The Ballerinas, a review by Amy

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The Ballerinas
Rachel Kapelke-Dale
304 pages
St. Martin’s Press

A ballet is refined and beautiful. It’s an exquisite art form polished to perfection. But behind the scenes, it looks much more dour, and I’m not talking about the ballerina’s bruised and battered feet. It’s an insular world built on competition, jealousy, and dark ambition. The only way to the top is at the expense of fellow competitors.

Delphine, Lindsey, and Margeaux quickly bond during their training at the Paris Opera Ballet. Although friends, they are competitors first and foremost. The novel unfolds in two parts. One moves from teen years forward following their training and bond through the trials of preparation, as each aspires to become the next star. The other follows the three in differing stages of adult life, suddenly thrust back together on the same stage. It’s obvious that the years have not been kind to the friendship. The mystery of what transpired to create the shift unfolds slowly and steadily.

Kapelke-Dale does an adept job of showcasing the cutthroat nature experienced behind the curtain. Perfect pirouettes begin out of destruction and determination. The training, dedication, and competition that goes into the most graceful arabesque is well examined through the three main characters. As someone who has enjoyed the beauty of the stage, I was equally enamored by this novel’s look at the inner workings that companies and dancers go through to get to the stage worthy point.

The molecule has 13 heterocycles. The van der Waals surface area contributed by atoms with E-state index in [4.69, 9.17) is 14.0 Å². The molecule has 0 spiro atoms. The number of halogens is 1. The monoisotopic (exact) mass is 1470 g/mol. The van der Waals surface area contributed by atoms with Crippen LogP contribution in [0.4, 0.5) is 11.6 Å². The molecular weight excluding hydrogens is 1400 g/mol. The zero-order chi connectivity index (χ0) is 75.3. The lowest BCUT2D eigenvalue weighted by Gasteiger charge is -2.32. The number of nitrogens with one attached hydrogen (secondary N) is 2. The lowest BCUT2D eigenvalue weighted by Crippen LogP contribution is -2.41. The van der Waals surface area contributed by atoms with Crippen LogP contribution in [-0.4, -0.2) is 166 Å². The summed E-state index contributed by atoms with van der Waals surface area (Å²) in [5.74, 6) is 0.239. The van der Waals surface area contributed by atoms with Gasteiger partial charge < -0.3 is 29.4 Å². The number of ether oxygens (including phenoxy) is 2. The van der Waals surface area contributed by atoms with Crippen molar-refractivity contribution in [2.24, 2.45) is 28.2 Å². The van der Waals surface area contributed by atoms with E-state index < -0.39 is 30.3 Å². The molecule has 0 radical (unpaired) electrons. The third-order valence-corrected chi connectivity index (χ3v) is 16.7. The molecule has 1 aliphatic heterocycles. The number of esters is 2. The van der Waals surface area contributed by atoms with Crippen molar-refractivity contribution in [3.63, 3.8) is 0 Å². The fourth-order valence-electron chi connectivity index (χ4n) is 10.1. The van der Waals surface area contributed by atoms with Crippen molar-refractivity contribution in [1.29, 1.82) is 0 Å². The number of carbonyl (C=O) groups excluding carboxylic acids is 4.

Up until the half point of the novel, it appeared the author’s messaging was in regard to the tumult women suffer in order to get ahead. But at the half way mark, the messaging seemed to shift to that of misogyny and patriarchy, with strong “Me too” vibes. As much as I appreciate the exploration of the multiple themes and consider them timely and necessary, I didn’t feel as though the storyline had enough depth with which to properly discern each issue brought forth. To me, the continual addition of a new component within the many themes muddled the overall message.

Though not an upbeat read, I do not think the comparison being drawn between this book and Black Swan is accurate. Not only is this book not as dark as Black Swan, it also doesn’t hit the mark of a true thriller. Instead, The Ballerinas lends itself more closely to character driven women’s fiction.

Thank you Rachel Kapelke-Dale, St. Martin’s Press, and NetGalley for the opportunity to read and review an advanced copy of this book.


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